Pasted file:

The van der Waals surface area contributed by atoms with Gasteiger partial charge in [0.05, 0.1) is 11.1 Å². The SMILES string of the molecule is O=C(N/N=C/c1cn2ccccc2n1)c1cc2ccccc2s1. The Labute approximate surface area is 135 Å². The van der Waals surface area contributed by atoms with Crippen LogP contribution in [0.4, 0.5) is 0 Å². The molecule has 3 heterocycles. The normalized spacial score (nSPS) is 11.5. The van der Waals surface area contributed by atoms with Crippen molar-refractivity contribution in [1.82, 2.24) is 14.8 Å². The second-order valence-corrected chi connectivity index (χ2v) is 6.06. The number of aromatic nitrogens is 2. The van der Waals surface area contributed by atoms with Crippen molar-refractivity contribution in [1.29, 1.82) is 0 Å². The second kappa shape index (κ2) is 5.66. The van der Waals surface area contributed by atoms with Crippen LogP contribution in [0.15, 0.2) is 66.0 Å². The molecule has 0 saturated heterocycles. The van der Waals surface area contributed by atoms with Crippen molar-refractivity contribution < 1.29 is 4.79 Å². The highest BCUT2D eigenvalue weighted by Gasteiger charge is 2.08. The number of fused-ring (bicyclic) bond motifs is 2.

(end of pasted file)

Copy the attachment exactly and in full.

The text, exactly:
The van der Waals surface area contributed by atoms with Gasteiger partial charge in [0.05, 0.1) is 11.1 Å². The SMILES string of the molecule is O=C(N/N=C/c1cn2ccccc2n1)c1cc2ccccc2s1. The Labute approximate surface area is 135 Å². The van der Waals surface area contributed by atoms with Crippen LogP contribution in [0.4, 0.5) is 0 Å². The molecule has 3 heterocycles. The normalized spacial score (nSPS) is 11.5. The van der Waals surface area contributed by atoms with Crippen molar-refractivity contribution in [1.82, 2.24) is 14.8 Å². The second-order valence-corrected chi connectivity index (χ2v) is 6.06. The number of aromatic nitrogens is 2. The van der Waals surface area contributed by atoms with Crippen molar-refractivity contribution in [1.29, 1.82) is 0 Å². The second kappa shape index (κ2) is 5.66. The van der Waals surface area contributed by atoms with Crippen LogP contribution in [0.15, 0.2) is 66.0 Å². The molecule has 0 saturated heterocycles. The van der Waals surface area contributed by atoms with Crippen molar-refractivity contribution < 1.29 is 4.79 Å². The highest BCUT2D eigenvalue weighted by Gasteiger charge is 2.08. The number of fused-ring (bicyclic) bond motifs is 2.